Our only hope of slaying the great dragon of unbelief is the word of God. Notice the three main characteristics of God’s word here that bring us hope.
1. God’s word is living: The verb used for “living” actually begins the sentence, which emphasizes to us that this is one of the most unique characteristics of the Bible. It is not your average book. In fact, there is no other book like it. It is a living book, and as such, it is life-giving. We see a multitude of examples of this throughout Scripture. Here’s just a few:
1 Peter 1:23–“since you have been born again, not of perishable seed but of imperishable, through the living and abiding word of God;”
Deuteronomy 8:3–“And he humbled you and let you hunger and fed you with manna, which you did know, nor did your fathers know, that he might make you know that man does not live by bread alone, but man lives by every word that comes from the mouth of the LORD.”
Ezekiel 37:7-10–“So I prophesied as I was commanded. And as I prophesied, there was a sound, and behold, a rattling, and the bones came together, bone to its bone. And I looked, and behold, there were sinews on them, and flesh had come upon them, and skin had covered them. But there was no breath in them. Then he said to me, ‘Prophesy to the breath; prophesy, son of man, and say to the breath, Thus says the Lord GOD: Come from the four winds, O breath, and breathe on these slain, that they may live.’ So I prophesied as he commanded me, and the breath came into them, and they lived and stood on their feet, an exceedingly great army.”
2. God’s word is powerful: The word for “powerful” is one used to describe God’s word as both effective and active. As such, God accomplishes His will through it. Do you remember what God said through Isaiah?
Isaiah 55:10-11—“For as the rain and the snow come down from heaven and do no return there but water the earth, making it bring forth and sprout, giving seed to the sower and bread to the eater, so shall my word be that goes out from my mouth; it shall not return to me empty, but it shall accomplish that which I purpose, and shall succeed in the thing for which I sent it.”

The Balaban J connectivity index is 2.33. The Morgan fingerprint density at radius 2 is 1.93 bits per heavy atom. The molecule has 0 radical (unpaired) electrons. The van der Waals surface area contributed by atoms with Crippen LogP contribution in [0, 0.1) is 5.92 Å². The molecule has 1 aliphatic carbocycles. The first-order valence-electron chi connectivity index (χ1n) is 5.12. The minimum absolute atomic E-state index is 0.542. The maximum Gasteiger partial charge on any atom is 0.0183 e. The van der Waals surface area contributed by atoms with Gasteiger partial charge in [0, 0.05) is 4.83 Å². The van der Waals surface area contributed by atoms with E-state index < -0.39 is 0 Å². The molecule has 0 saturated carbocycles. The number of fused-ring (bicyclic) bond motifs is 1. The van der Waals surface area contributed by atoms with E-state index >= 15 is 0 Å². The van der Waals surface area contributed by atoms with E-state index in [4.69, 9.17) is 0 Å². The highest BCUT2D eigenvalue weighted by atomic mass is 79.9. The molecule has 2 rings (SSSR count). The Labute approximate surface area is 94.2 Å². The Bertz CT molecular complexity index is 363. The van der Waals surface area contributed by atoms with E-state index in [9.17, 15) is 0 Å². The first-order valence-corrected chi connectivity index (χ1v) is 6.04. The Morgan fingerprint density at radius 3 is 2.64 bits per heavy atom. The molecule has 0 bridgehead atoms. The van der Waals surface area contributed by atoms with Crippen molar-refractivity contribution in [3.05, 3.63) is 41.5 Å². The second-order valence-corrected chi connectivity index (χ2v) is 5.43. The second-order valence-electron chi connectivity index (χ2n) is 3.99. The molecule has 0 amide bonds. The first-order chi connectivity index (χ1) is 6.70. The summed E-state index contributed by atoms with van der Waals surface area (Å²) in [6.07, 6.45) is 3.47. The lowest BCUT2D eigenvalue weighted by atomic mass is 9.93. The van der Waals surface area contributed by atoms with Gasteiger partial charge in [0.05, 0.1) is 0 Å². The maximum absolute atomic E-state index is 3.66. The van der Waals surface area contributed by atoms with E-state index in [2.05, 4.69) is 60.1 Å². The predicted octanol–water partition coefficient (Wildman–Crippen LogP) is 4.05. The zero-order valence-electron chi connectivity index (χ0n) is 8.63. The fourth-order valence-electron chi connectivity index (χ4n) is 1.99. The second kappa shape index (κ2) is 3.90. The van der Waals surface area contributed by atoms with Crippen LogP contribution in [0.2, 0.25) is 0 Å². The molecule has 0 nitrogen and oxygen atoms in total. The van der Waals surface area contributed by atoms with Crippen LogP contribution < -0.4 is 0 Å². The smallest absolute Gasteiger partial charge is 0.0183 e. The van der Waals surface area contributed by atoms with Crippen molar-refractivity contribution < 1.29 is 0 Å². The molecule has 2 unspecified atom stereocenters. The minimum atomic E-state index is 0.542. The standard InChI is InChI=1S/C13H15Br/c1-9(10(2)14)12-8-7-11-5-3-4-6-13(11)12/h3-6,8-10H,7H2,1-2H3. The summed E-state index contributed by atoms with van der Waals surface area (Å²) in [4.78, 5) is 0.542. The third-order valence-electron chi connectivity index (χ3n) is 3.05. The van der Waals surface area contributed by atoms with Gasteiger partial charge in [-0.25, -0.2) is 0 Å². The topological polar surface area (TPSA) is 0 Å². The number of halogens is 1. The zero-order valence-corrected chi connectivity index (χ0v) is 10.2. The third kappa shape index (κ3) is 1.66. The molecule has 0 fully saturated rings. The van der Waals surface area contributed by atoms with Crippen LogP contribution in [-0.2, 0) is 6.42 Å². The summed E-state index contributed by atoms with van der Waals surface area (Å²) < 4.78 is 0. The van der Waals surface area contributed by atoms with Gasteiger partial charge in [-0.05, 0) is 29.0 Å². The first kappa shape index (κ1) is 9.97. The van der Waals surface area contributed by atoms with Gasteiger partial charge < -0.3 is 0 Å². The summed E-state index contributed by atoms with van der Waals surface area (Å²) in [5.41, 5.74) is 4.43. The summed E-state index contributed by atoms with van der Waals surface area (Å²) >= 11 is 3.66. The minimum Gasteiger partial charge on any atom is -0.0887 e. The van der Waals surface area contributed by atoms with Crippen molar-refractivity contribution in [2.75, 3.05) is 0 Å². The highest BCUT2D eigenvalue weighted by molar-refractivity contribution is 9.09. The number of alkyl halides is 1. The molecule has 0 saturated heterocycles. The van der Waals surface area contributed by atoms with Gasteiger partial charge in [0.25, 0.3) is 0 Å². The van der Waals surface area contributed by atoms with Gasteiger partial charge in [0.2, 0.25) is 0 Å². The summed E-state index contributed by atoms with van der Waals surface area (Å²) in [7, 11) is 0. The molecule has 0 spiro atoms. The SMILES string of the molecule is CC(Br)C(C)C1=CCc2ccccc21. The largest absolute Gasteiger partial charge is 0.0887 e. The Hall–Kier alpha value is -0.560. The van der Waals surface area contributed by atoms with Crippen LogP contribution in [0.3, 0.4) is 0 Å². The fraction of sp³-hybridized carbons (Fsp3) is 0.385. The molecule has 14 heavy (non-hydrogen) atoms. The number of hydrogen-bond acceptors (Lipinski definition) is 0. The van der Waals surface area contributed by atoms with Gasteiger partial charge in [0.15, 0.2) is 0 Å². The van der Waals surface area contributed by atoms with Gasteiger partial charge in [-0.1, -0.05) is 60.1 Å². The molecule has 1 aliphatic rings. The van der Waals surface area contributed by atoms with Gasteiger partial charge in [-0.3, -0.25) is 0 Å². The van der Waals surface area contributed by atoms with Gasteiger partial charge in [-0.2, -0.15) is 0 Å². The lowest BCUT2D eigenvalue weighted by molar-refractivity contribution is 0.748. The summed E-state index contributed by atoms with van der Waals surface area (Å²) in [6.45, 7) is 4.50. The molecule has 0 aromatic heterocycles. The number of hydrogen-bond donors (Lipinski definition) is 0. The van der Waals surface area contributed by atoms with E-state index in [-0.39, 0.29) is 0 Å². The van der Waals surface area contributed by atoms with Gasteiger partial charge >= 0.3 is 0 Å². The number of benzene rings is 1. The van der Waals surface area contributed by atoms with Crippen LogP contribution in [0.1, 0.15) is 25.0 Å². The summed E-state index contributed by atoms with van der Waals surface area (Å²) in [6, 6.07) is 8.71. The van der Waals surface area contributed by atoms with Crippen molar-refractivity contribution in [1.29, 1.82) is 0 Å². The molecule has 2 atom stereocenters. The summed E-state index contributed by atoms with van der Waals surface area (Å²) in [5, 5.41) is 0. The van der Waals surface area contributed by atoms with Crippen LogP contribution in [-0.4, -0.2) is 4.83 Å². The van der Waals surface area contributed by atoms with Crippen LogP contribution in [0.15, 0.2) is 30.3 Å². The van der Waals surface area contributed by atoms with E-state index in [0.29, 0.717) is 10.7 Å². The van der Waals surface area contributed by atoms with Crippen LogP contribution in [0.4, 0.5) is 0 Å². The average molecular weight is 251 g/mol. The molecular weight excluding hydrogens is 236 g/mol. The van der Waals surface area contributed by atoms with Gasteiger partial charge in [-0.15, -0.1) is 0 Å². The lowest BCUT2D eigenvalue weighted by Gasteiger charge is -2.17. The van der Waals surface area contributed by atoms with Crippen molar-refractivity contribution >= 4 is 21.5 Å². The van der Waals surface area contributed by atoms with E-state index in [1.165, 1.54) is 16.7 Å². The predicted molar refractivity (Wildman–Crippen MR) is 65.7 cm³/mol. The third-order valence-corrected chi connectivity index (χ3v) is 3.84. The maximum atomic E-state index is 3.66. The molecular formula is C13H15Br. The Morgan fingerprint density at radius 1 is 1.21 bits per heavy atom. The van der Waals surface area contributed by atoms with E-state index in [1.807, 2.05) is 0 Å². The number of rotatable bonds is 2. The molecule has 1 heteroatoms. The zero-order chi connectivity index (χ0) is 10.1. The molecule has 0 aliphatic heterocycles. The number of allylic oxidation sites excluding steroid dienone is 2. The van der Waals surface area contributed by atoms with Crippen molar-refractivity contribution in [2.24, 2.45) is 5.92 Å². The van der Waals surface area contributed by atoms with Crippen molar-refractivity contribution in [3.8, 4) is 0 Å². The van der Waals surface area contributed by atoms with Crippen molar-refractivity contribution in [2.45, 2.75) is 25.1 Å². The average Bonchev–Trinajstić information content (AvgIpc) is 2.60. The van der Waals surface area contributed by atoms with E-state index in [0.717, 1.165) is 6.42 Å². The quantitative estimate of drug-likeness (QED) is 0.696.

We must be careful not to get caught up in our own expectations of what we believe the word ought to accomplish. Too often the preacher is blamed (and sometimes perhaps rightfully so), but friend, if the word of God is preached faithfully and truly, God is doing a mighty work that only He fully understands.
For example, I once had someone approach me after a morning sermon complaining about the length of the sermon (though it was really about the length of the service) and how people “had places to be” and “things to do.” I politely responded, that if “people have more important things to do, then they were welcome to excuse themselves.” Interestingly, while this person and a handful of others were murmuring, two people contacted me the next week testifying to the power of God’s word in their lives from that sermon. God’s word is powerfully effective!
3. God’s word is piercing: The Bible is said to be sharper than a double-edged sword. Such a sword is designed for maximum effectiveness. The writer piles up the language here. It’s not just that God’s word is sharper than any two-edged sword but that it is beyond-sharper.
Because of its effective sharpness, God’s word cuts very deeply. It cuts things that would otherwise be inseparable, like soul from spirit, joints from marrow, and thoughts from intentions. The point is this: the word of God penetrates to the deepest part of who we are and judges what is there. Ultimately, God’s word pierces to the depths of the heart discerning whether our thoughts and intentions are believing or unbelieving. And this is exactly what we need because our hearts are “deceitful above all things and desperately sick” (Jer.17:9). Hebrews 3:12-13 says it like this:
Hebrews 3:12-13–“Take care, brothers, lest there be in any of you an evil, unbelieving heart, leading you to fall away from God. But exhort one another every day, as long as it is called ‘today,’ that none of you may be hardened by the deceitfulness of sin.”